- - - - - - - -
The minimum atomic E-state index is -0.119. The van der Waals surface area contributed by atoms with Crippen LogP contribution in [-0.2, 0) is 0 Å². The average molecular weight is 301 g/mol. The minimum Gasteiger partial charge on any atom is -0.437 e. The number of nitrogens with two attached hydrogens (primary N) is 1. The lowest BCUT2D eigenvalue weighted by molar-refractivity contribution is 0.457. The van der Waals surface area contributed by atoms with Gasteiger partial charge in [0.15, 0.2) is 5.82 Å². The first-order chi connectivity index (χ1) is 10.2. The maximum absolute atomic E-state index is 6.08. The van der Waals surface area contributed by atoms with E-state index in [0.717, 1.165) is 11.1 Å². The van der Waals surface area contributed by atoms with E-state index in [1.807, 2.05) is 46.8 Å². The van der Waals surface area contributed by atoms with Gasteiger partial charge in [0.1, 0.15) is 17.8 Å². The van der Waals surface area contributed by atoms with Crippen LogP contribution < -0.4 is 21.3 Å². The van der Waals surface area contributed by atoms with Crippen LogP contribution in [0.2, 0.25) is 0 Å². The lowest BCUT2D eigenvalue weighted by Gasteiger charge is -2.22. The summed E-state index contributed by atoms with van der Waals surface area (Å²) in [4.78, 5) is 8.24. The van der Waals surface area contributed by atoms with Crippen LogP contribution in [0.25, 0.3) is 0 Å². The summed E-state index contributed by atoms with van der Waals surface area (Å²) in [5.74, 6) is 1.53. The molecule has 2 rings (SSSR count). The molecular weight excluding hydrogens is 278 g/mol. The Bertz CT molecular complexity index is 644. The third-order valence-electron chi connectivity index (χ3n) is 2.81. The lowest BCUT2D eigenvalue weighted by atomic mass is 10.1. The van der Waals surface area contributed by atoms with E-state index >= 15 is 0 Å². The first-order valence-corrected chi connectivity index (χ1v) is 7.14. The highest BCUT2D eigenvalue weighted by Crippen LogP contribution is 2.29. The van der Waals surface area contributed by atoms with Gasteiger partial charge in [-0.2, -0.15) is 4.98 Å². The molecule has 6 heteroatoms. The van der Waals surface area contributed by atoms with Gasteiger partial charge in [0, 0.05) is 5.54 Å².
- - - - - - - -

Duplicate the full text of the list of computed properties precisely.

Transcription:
The minimum atomic E-state index is -0.119. The van der Waals surface area contributed by atoms with Crippen LogP contribution in [-0.2, 0) is 0 Å². The average molecular weight is 301 g/mol. The minimum Gasteiger partial charge on any atom is -0.437 e. The number of nitrogens with two attached hydrogens (primary N) is 1. The lowest BCUT2D eigenvalue weighted by molar-refractivity contribution is 0.457. The van der Waals surface area contributed by atoms with Gasteiger partial charge in [0.15, 0.2) is 5.82 Å². The first-order chi connectivity index (χ1) is 10.2. The maximum absolute atomic E-state index is 6.08. The van der Waals surface area contributed by atoms with E-state index in [0.717, 1.165) is 11.1 Å². The van der Waals surface area contributed by atoms with E-state index in [1.807, 2.05) is 46.8 Å². The van der Waals surface area contributed by atoms with Gasteiger partial charge in [0.1, 0.15) is 17.8 Å². The van der Waals surface area contributed by atoms with Crippen LogP contribution < -0.4 is 21.3 Å². The van der Waals surface area contributed by atoms with Crippen LogP contribution in [0.2, 0.25) is 0 Å². The lowest BCUT2D eigenvalue weighted by Gasteiger charge is -2.22. The summed E-state index contributed by atoms with van der Waals surface area (Å²) in [4.78, 5) is 8.24. The van der Waals surface area contributed by atoms with Crippen LogP contribution in [0.25, 0.3) is 0 Å². The summed E-state index contributed by atoms with van der Waals surface area (Å²) in [5.74, 6) is 1.53. The molecule has 2 rings (SSSR count). The molecular weight excluding hydrogens is 278 g/mol. The Bertz CT molecular complexity index is 644. The third-order valence-electron chi connectivity index (χ3n) is 2.81. The lowest BCUT2D eigenvalue weighted by atomic mass is 10.1. The van der Waals surface area contributed by atoms with E-state index >= 15 is 0 Å². The first-order valence-corrected chi connectivity index (χ1v) is 7.14. The highest BCUT2D eigenvalue weighted by Crippen LogP contribution is 2.29. The van der Waals surface area contributed by atoms with Gasteiger partial charge in [-0.2, -0.15) is 4.98 Å². The molecule has 6 heteroatoms. The van der Waals surface area contributed by atoms with Gasteiger partial charge in [0, 0.05) is 5.54 Å².